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October 26, 2020

Palm Sunday – The holiday celebrating Lord’s Entry into Jerusalem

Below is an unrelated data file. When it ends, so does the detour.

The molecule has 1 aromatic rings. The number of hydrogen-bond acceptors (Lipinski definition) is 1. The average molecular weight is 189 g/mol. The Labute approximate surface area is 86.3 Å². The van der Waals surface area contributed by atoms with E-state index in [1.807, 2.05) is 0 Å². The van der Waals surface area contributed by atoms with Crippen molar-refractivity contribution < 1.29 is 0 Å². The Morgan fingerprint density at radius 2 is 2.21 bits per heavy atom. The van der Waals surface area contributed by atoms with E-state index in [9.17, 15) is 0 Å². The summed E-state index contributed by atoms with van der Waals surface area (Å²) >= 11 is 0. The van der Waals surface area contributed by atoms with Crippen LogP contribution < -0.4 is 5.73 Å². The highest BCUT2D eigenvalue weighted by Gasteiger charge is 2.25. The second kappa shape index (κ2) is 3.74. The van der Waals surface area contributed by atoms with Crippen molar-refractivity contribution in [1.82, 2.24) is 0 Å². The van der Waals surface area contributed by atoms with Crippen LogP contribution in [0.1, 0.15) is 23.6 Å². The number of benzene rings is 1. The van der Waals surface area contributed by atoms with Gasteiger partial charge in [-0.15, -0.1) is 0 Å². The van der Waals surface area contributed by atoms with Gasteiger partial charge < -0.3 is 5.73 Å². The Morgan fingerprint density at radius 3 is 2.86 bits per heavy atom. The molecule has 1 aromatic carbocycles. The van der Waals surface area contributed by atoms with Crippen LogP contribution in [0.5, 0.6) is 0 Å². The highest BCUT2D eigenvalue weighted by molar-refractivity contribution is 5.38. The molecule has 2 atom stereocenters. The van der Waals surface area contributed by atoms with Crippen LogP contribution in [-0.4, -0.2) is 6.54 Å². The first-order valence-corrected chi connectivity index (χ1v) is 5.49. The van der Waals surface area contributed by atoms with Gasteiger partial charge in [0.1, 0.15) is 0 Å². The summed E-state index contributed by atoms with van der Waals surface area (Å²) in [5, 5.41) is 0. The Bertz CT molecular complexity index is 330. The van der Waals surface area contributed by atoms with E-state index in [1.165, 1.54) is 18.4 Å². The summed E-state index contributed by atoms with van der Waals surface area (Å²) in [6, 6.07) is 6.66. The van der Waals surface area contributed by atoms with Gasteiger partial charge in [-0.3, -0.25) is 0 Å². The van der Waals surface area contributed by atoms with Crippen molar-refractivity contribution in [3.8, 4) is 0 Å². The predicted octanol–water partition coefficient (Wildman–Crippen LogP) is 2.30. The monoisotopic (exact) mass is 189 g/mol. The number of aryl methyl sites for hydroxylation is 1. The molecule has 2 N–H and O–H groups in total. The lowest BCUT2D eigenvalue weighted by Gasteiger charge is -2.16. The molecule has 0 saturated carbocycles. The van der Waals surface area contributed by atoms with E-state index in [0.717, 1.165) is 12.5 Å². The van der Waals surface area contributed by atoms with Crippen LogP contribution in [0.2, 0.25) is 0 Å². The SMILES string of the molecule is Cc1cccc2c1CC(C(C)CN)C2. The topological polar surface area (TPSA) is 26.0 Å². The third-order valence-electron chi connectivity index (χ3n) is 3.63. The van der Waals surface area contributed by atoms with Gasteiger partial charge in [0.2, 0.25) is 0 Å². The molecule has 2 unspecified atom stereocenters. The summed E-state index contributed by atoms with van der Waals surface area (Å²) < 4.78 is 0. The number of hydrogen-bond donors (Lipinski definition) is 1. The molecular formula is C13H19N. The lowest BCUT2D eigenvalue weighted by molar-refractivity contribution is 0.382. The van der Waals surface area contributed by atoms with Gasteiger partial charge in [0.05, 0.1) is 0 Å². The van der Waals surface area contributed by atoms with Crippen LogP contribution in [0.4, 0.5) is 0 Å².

Orthodox Christians celebrate this weekend the Palm Sunday, the holiday celebrated one week before Easter, marks Jesus Christ’s triumphant entry into Jerusalem.The crowds welcomed Jesus with fig and olive branches as a sign of victory against death after the resurrection of Lazarus. Year by year, this sign is the forerunning day of Holy Week, renews the soul, smoothes the paths between people, reveals their kindness and generosity. The Palm Sunday pilgrimage heralds the link between the Mystery of the Cross and The Lord’s Entry into the earthly Jerusalem, in order to suffer “for us, the people, and for our redemption”, and The Lord’s entry into the heavenly Jerusalem to give us “eternal life and joy”. Therefore, on Palm Sunday, the Christian Orthodox believers hold in their hands  willow or catkin branches hallowed during the morning religious service, a symbol of the joy with which the people of Jerusalem welcomed The Saviour.Tradition says that on the eve of Palm Sunday, girls performed a complex ritual, very much like carols, dedicated to Lazar or Lazarica, the deity of vegetation. The custom is still in place in southern Romania, Muntenia and Dobrogea respectively.  One of the girls participating in the ritual, Lazarita, is dressed as a bride and, together with other village girls, goes from door to door about the village and tells the people who invite them in Lazar’s drama amid a simple song, how he left home shepherding his sheep, his climb up the tree, the search for him and how his sisters brought his corpse home, washed him, dressed him in walnut leaves and threw the water under the walnut trees.The custom is rooted in the Thracians glorifying Dionysos in early spring, a custom tightly linked to the Greeks’ celebration of Adonis and Aphroditis, Phrygians’ Attis and Egyptians’ Osiris, where the ritual was rooted in the violent death of the god, the loud group mourning, and, eventually, his resurrection, accompanied by the burst of vegetation, to the joy of participant corteges.         According to this scenario, typical for this annual and seasonal renewal, the pre-Easter holiday of Palm Sunday came next. “Flora”, the Roman goddess of flowers, in whose honour the spring celebrations were held, had become well known in the Roman Dacia. On that holiday, which marked the beginning of a new life cycle, the natural renewal brought by the return of spring, the Romans replaced their white clothes with some vividly coloured ones, partied, sang and drank the nectar of Bacchus amid plenty of flowers.The holiday is also linked to a string of popular traditions worshiping the dead: alms, sticking willow branches into graves, cleaning and refurbishing the graves, many of which have lasted to this day. After the Sunday church service, the hallowed willow branches – symbols of spring vegetation – are brought home and children are brushed with them to grow up healthy and handsome. They will then adorn the icons in homes, house gates and beams or stored in a clean space for later use in the homestead. They can even be planted in the garden, since they are said to heal the sick cattle and help bring rich crops. Those that adorn the icons are kept all year long and used as a cure against the evils that could strike the home and the family. The willow and catkin branches can also be hung around the crosses at the graves of the dear dead ones.There is a popular belief that the Virgin Mary herself blessed the willow, after it turned into a footbridge upon which She crossed a river. Also on Palm Sunday, in some Romanian regions, the string of the March amulet is put up in a blooming tree, alongside the clothes and dowry of marriage-ready girls. Given this being a holiday marking nature renewal, it also borrows its meaning to elements of everyday life. In some parts of the country, girls put basil under their pillows to become more beautiful and healthier, and more attractive too so that they could marry during the year.In the past, Palm Sunday was also an occasion for pagan village customs, a few of which survived to this day. At midnight, on Palm Sunday, girls boiled water and basil, along with threads from the small tassels of a kerchief stolen from the burial of a virgin. Then, they washed their hair in that water, and then threw it at the root of a fruit tree, in the hope they will help it grow. In Muntenia, on the other hand, people avoid to wash their hair this day, so it does not turn white like the trees which cover themselves in white flowers. According to another belief, those who swallow three whole catkins on the Palm Sunday will not suffer from sore throat for the rest of the year. Another rural belief says that burning catkins indoors will protect the house from lightning, during storms. Even today, there are villages in the Ialomita County that keep the tradition of children going from house to house, singing carols and wishing well to their hosts. Tradition says that the pure voices of children tell the story of Jesus being greeted with olive tree branches by the cheering inhabitants of Jerusalem – the same people that will crucify Him just one week later. For their songs, children receive eggs which they will boil and paint for Easter.In Banat and Transylvania, virgins used to place a clean shirt and a mirror under the branches of an engrafted pear tree. After the sunrise, they would recover the two items, which were very valuable for health and love spells. In Bucovina, the Palm Sunday is also known as the Sunday of Stake-people and represents a bridge between “the holy 40 days” and the Holy Week.On the Palm Sunday, it is forbidden to work and villagers bake wheat bread adorned with crosses, which they give to the poor. In some regions, people pick various herbs that will be used for painting the eggs for Easter. Tradition says that the weather will be the same on Easter as on the Palm Day. All those who bear the name of a flower celebrate their name day on the Palm Sunday.In the old times, Palm Sunday marked the beginning of the Holy Week, then called the Easter Week. Because of this, it was also called the Sunday of Catechumens (or baptism candidates), because that day catechumens went in procession to the bishop, asking him to allow them to be baptised. This was also called the Sunday of Pardons, because emperors used to pardon convicts this day. The evening of the Palm Sunday is the starting moment of the Holy Week, which will culminate with the Holy Thursday – the day of the Last Supper – and the Good Friday – the day when Jesus Christ was crucified.